NOVEMBER 1 TO 25, 2017

The Red Head Gallery is pleased to present Fragment 47, an exhibition by artist Nancy Anne McPhee.

Eros shook my
Mind like a mountain wind falling on oak trees

- Sappho fr. 47[1]

Sappho’s 47th fragment compares love to a mountain wind so strong that it shakes oak trees.  Sappho was one of the great Greek lyric poets whose work has mostly been lost.  We have only fragments of parchment with bits of her poems.  The 47th fragment would have been part of a larger work; what we have is a sliver of a larger narrative, a caught moment of an image of wind rushing through oak trees and the sense of undiluted emotion.  It is this simultaneous hush and pith that Fragment 47 attempts to grasp, and the sense that this is only a moment between other unillustrated things.  This work draws with light and shadow to trace lost narratives, scale and inbetweeness.

Fragment 47, 2017
Prefab Wallpaper

Fragment 47 covers an entire gallery wall from floor to ceiling and side-to-side.  The oak tree is created with textured prefab wallpaper in bark and leaf designs.

Joining Fragment 47 is a new series by McPhee, Mineralogy. This work will be shown for the first time, and are photographs of minerals and crystals.

Nancy Anne McPhee is an installation artist originally from Alberta and now based in Hamilton, ON. McPhee has a BFA from the University of Victoria, an MFA from Concordia University, and has worked as an instructor at Concordia University and NSCAD University. McPhee has exhibited nationally and internationally in commercial galleries, artist-run centres and public galleries, and has received funding from the Canada Council, the Ontario Arts Council, and the Conseil des arts et des lettres du Québec.  Recent exhibitions include upcoming solo shows at Agnes Jamieson Gallery (ON) and Grenfell Campus Art Gallery (NL).

[1] Sappho, Fragment 47, trans. Anne Carson (New York: Vintage Books, 2003), 99.

Nancy Anne McPhee acknowledges the support of the Canada Council for the Arts, which last year invested $153 million to bring the arts to Canadians throughout the country.


Nancy Anne McPhee remercie le Conseil des arts du Canada de son soutien. L’an dernier, le Conseil a investi 153 millions de dollars pour mettre de l’art dans la vie des Canadiennes et des Canadiens de tout le pays.


NOVEMBER 4 TO 26, 2017

SMALL to big.jpg

Based in Toronto at the 401 Richmond building, the Red Head Gallery is a professional artists’ collective comprised of 17 members. Though primarily dedicated to exhibiting members’ works at the Red Head Gallery, the collective periodically creates a travelling group show to exhibit members’ work beyond the greater Toronto area, and to forge connections with other artist run collectives.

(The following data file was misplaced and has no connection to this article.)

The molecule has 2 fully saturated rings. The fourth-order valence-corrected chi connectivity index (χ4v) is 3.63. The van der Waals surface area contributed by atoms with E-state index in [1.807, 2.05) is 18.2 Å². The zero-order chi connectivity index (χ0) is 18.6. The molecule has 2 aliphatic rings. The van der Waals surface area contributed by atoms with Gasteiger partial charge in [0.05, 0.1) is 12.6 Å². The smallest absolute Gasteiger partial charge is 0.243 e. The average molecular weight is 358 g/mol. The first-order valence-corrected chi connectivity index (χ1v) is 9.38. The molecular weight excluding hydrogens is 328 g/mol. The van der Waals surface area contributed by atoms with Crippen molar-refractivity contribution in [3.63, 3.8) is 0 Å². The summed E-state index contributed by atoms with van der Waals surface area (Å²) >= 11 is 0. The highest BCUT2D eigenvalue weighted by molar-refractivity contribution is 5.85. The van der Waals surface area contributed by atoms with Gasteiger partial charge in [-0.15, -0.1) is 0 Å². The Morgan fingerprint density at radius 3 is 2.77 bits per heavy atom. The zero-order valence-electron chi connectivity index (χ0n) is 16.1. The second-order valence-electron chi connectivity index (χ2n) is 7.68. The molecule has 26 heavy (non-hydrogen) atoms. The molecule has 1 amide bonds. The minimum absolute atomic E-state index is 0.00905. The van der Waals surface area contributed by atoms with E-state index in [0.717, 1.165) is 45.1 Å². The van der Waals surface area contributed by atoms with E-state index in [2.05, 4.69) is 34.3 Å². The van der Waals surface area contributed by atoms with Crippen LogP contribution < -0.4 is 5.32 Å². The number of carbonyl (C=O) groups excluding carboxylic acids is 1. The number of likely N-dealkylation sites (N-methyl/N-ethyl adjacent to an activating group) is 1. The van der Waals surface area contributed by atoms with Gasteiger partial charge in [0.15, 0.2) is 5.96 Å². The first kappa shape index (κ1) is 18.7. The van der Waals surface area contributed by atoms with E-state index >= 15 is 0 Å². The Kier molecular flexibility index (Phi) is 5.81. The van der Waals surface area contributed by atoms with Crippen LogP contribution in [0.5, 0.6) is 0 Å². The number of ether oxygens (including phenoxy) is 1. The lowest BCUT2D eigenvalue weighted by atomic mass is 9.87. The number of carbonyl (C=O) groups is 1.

This show, big/SMALL, is such an endeavor. The Red Head Gallery proposed an exchange exhibition with Hermes gallery because the two collectives share member connections: Peter Dykhuis, Hermes member and co-director, was a member of Red Head for many years, and Leah Garnett is a current member of both collectives. Furthermore, as a collective celebrating its 27th anniversary in 2017, Red Head was excited about working with a new collective.  Red Head is thankful for the opportunity to exhibit big /SMALL and to introduce its members to the Maritimes; and we greatly look forward to hosting a group exhibition of Hermes members in July 2018.

big/SMALL evolved from a physical constraint into a thematic framework. The collective needed to develop a show that could ship at minimal cost, a fact that restricted the weight and size of all 14 works in big/SMALL. Bound by a size limitation, each member used this condition to consider big/SMALL as a conceptual exploration. This “assignment” resulted in diverse solutions that reflect the collective’s range of practices and experiences.

big/SMALL includes works by: Jim Bourke, Jack Butler, Tonia Di Risio, Teri Donovan, Leah Garnett, Phillip Hare, Gillian Iles, Margie Kelk, Ian Mackay, Lois Schklar, Christina Sealey, Peggy Taylor Reid, Sally Thurlow, and Elaine Whittaker.

Gallery Hours: Saturday - Sunday, 12 - 6 PM
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